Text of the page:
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The Edublog CONSPIRACY (feat. no one)

Greetings, fellow tin-foil-hat-wearers! And welcome back to RJ's conspiracy charades, where the only one you can trust is no one (who collaborated with me on this post, by the way). Just kidding, that title wasn't so I could make that joke. I put it in the title because putting "(feat. ____)" in the title is an easy way to get readers' attention and dang it, I need those views! It's the sort of thing that gets the five people who still remember my blog at this point to go, "Wait a minute... Did Xiang Meng himself write this???" I can almost see the headlines as I speak: ARCA ONLY BLOGS FOR THE VIEWS CONFIRMED!, but that would be false, since if it wasn't abundantly clear after the fact that my blog isn't as popular at the moment (or in the past two years) as it once was yet I still persist to post every millennium, I actually do it for the fun of it. Or, in this rare case, for the grades. Because yes, this is day 2 of what I'm calling the "March Blogging Madness", which I somewhat explained in this previous post, which you should totally read:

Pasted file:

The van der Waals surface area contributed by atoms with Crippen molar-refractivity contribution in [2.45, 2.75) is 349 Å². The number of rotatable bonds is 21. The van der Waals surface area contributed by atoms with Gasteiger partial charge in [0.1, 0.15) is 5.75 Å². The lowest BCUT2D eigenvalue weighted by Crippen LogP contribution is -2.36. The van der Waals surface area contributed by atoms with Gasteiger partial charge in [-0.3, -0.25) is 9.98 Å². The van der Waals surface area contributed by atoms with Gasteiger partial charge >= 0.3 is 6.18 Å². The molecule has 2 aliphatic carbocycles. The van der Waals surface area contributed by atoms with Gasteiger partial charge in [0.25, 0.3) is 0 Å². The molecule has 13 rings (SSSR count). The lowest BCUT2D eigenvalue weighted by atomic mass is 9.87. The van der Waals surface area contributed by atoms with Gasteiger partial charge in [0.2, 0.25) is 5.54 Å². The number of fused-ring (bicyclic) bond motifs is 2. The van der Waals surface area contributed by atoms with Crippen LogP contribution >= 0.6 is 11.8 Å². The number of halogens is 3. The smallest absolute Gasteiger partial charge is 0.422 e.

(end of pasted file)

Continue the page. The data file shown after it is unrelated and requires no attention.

Well, that was one heck of an opener, eh? Well, aspiring "froshie bloggers", you might want to take notes now. Not in Cornell Format or anything. You see, blogs are made much more engaging by starting things with a BANG! That could be an onomatopoeia, or a "hook" that directly greets or addresses the audience or asks a particular question to keep them reading. 

How am I an expert? Ask the 8th grade English teachers at my middle school. They liked this post ( so much that they literally started using it as an example for their students' blog projects as an example of a good hook without me being notified. Until some kid from that class commented about it a month later. Maybe my blog is still being used in the project directions there 'till this day... 

But if you have been continuing to take notes, then you'd also notice that my blogging format isn't very traditional in that I kind of write very, very long as I just let things spill straight from my brain. That isn't a good way to start. When I started to blog in the third grade, my posts were like the length of this: Now obviously, less than ten words isn't what the teacher is asking for this assignment, fellow comrades, but you get my drift... (SEND IT INTO NINTENDO SEND IT IN >:O)